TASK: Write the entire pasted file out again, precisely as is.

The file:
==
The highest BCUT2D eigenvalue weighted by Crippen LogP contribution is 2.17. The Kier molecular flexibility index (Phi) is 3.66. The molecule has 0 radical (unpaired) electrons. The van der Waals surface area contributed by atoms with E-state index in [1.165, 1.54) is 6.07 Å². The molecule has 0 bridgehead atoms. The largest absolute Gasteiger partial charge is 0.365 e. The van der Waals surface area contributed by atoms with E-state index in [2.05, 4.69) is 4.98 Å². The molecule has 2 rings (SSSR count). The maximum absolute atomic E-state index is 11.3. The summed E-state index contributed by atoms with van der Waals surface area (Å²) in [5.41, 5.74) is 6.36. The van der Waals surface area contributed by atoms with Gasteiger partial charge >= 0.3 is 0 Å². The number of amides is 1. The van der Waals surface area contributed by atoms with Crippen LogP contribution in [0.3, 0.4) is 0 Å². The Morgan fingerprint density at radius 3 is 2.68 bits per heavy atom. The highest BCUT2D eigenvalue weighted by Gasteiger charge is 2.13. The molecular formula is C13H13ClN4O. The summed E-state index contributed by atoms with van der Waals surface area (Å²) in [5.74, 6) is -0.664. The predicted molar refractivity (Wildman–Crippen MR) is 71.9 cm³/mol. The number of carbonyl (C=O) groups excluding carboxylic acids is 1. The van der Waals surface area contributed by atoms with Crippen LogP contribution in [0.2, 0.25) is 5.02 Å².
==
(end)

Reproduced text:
The highest BCUT2D eigenvalue weighted by Crippen LogP contribution is 2.17. The Kier molecular flexibility index (Phi) is 3.66. The molecule has 0 radical (unpaired) electrons. The van der Waals surface area contributed by atoms with E-state index in [1.165, 1.54) is 6.07 Å². The molecule has 0 bridgehead atoms. The largest absolute Gasteiger partial charge is 0.365 e. The van der Waals surface area contributed by atoms with E-state index in [2.05, 4.69) is 4.98 Å². The molecule has 2 rings (SSSR count). The maximum absolute atomic E-state index is 11.3. The summed E-state index contributed by atoms with van der Waals surface area (Å²) in [5.41, 5.74) is 6.36. The van der Waals surface area contributed by atoms with Gasteiger partial charge >= 0.3 is 0 Å². The number of amides is 1. The van der Waals surface area contributed by atoms with Crippen LogP contribution in [0.3, 0.4) is 0 Å². The Morgan fingerprint density at radius 3 is 2.68 bits per heavy atom. The highest BCUT2D eigenvalue weighted by Gasteiger charge is 2.13. The molecular formula is C13H13ClN4O. The summed E-state index contributed by atoms with van der Waals surface area (Å²) in [5.74, 6) is -0.664. The predicted molar refractivity (Wildman–Crippen MR) is 71.9 cm³/mol. The number of carbonyl (C=O) groups excluding carboxylic acids is 1. The van der Waals surface area contributed by atoms with Crippen LogP contribution in [0.2, 0.25) is 5.02 Å².